WASHINGTON (Reuters) - The U.S. military said on Friday that a crisis communications link with Russia meant to avoid an accidental clash over Syria was “in use,” even after Moscow threatened to abandon it over the U.S. downing of a Syrian military jet on Sunday.
“The deconfliction line is open and it is in use,” Army Colonel Ryan Dillon, a Baghdad-based spokesman for the U.S.-led coalition battling Islamic State in Iraq and Syria told a Pentagon news conference.
The remarks were the latest indication of a possible easing of tensions in the wake of the U.S. shootdown of the Syrian jet.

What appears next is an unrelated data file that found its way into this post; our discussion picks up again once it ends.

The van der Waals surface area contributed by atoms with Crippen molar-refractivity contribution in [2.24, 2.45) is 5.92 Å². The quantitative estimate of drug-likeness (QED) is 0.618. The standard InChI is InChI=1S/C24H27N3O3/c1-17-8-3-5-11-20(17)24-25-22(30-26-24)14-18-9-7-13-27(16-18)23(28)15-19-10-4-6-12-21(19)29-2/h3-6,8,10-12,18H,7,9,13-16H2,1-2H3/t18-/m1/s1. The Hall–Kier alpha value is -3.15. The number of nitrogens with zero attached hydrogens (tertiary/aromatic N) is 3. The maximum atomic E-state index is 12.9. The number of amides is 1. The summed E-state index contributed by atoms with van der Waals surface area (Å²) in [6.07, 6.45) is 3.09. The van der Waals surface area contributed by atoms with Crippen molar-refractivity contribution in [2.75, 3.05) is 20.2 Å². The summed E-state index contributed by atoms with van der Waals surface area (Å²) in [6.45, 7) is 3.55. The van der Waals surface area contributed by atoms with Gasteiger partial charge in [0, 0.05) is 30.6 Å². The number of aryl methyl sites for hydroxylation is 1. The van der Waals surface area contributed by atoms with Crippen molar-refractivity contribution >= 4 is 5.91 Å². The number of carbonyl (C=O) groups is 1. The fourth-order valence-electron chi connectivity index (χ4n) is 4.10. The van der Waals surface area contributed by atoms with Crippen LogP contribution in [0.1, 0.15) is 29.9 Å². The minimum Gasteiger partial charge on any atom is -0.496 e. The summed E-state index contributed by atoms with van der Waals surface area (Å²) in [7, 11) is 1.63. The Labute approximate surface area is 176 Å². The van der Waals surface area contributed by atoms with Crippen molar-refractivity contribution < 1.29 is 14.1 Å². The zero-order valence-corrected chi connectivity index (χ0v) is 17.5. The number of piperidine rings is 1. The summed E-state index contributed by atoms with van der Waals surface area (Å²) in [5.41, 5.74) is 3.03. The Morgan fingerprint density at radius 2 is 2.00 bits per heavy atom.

Russia also said on Monday it would treat U.S.-led coalition aircraft flying west of the Euphrates River in Syria as potential targets and track them with missile systems and military aircraft.
But the Pentagon later said that Russia was not carrying out any actions in Syria that caused it concern.
Reporting by Phil Stewart; Editing by Cynthia Osterman